Then the idea of a flipped classroom came along, where the students learn content on their own and get help from the teacher later when they are working on their skills. But the thought of making all those screencasts of the steps involved made my great idea fade. I just do not have the extras hours that doing something like this would take.
If only I had some screencasts…
I chewed on that for a few days when it suddenly hit me — I use screencasts all the time to learn new tech skills. My school has a subscription to Atomic Learning for our teachers, but I didn’t see any reason why I couldn’t use it for my students. So I had the guys at Atomic Learning set up a generic log-in for my students and then assigned them the Audacity lessons that they would need to do their U.S. Constitution podcasts.
Boom baby! Instant differentiated instruction by flipping my classroom with Atomic Learning screencasts. Besides, there screencasts are way more professional than I would have done. Now my students can go as fast or as slow as they want when it comes to building new skills. My tech-whiz students now just pick and choose any video tutorials that they might need while other students will watch the same tutorial three times until they get what it is talking about.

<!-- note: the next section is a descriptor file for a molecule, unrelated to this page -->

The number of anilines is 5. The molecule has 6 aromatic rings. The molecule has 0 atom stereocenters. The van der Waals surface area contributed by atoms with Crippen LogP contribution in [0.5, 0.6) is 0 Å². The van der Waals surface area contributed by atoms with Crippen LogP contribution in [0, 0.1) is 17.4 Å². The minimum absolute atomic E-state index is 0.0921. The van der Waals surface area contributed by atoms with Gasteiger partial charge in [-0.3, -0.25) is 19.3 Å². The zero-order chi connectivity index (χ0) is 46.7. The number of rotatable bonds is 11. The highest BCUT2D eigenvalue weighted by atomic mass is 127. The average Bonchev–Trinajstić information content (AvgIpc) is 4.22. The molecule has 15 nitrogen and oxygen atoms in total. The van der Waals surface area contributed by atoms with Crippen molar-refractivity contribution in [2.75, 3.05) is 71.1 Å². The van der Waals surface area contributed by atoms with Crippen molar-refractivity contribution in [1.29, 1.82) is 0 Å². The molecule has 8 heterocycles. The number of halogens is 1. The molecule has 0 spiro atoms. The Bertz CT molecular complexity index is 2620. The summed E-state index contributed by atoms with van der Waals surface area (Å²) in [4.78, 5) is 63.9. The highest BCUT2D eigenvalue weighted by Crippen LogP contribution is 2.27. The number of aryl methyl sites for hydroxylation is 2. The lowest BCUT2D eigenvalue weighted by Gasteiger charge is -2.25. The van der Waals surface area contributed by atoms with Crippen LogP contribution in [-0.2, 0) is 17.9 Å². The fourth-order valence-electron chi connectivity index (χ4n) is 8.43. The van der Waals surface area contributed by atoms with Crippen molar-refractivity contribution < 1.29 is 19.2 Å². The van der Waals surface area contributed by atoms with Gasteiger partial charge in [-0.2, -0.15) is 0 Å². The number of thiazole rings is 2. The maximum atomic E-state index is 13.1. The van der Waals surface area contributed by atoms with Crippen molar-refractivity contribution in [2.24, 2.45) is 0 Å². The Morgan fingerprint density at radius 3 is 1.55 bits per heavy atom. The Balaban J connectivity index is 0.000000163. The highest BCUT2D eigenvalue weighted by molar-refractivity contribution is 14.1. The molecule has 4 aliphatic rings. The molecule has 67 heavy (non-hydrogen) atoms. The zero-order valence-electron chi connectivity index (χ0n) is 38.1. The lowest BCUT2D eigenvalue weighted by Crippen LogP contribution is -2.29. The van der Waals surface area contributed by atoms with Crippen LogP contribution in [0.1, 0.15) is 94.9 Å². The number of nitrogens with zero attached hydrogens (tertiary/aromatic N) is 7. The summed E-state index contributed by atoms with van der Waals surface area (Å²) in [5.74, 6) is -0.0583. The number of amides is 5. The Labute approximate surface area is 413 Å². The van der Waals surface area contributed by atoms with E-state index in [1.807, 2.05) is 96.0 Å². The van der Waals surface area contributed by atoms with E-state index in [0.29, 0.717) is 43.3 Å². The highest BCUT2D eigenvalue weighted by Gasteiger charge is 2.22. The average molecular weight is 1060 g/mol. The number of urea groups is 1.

Now I can spend my time “working the room,” helping students one on one without slowing down the whole class.
- Brad Flickinger, Tech Teacher, Bethke Elementary School
Below is one of the U.S. Constitution podcasts that my students made.Read More
#elemchat #edchat #edtech #elearning
Last Friday I hosted a local TV show that featured seventh grade students talking about how they use their iPads for school work. We started to show each other apps and such that we could do with our iPads (both the original iPad and the iPad 2) and before we knew it the hour was up and I was freaking out.
The first thing that amazed me was how natural it was for these young students to use this device. The actual iPad became invisible as they used it like a toolbox to look for different tools to help them with their school projects.